Why didn’t the Government dissolve the NECC as it refuses to accept all its recommendations?

Speech by Parliamentary Opposition Leader, DAP Secretary-General and MP for Tanjung, Lim Kit Siang, to a meeting of officials of Muar DAP Branches held in Muar on Saturday, 25th August 1990 at 8 pm

Why didn’t the Government dissolve the NECC as it refuses to accept all its recommendations?

In his speech to the Harvard Club of Malaysia dinner on Wednesday night, the Prime Minister, Datuk Seri Dr. Mahathir Mohamed, said that the Government is not bound to accept all recommendations of the National Economic Consultative Council (NECC) on the ground that the DAP and several representatives of Chinese organisations as well as one representing inter-religious groups had withdrawn from it.

Dr. Mahathir said .that “we are almost back to square one where the Government has to formulate and devise the economic policy after 1990 by itself”.

If Dr. Mahathir’s position is that, without the participa¬tion of the DAP and representatives from Chinese organisations and the representative from inter-religious groups, the government would not accept its recommendations for lack of a consensus, then why did the Barisan Nasional go through the farce and charade of allowing the NECC to meet for the past one year?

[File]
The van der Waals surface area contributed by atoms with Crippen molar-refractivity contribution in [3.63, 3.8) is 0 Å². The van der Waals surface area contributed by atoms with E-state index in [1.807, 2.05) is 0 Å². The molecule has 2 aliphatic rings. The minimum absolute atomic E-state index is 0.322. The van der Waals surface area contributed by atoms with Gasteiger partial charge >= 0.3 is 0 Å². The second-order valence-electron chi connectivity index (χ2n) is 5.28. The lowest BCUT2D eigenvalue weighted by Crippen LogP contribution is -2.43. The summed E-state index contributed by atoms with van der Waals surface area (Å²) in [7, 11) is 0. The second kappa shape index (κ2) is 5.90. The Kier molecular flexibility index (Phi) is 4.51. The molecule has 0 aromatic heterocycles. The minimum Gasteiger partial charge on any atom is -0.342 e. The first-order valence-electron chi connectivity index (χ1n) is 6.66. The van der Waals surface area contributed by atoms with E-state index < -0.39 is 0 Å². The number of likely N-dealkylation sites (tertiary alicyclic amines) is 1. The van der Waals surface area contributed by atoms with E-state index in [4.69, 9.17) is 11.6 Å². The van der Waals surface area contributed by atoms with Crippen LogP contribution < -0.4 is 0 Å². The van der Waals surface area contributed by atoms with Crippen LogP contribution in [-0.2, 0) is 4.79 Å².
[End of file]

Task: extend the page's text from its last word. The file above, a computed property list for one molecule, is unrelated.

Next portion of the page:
Why didn’t the Barisan Nasional Government just dissolve the NECC once the DAP had withdrawn
from the NECC, instead of wasting hot only public funds, but the time of the NECC representatives?

Dr. Mahathir’s statement has confirmed the DAP’s reserva¬tions right from the beginning that the
Barisan Nasional Government is not sincere in wanting to seek a national consensus on post-1990 national economic policies, but merely to use the NECC as a political gimmick for its electoral ends.

It the Barisan Nasional Government had wanted to use the NECC as the forum to arrive at a national consensus on post-1990 national economic policies, then the most important UMNO leaders, including the Prime Minister, the Deputy Prime Minister and top UMNO Ministers, should have joined the NECC to take part in the process of give-and-take to hammer out a national consensus on post 1990 national economic policies.

The top UMNO leaders cannot claim to be sincere in wanting to take part in working out a national consensus when they send fourth or fifth-ranking officials to the NECC, whi1e they themselves stay out of the process.

How can there be national consensus when there are people who regard themselves as exercising higher powers of appeal to veto or overrule such national consensus arrived at in the NECC?
The DAP had often been criticised by the Barisan Nasional leaders for being negative and unconstructive in our views.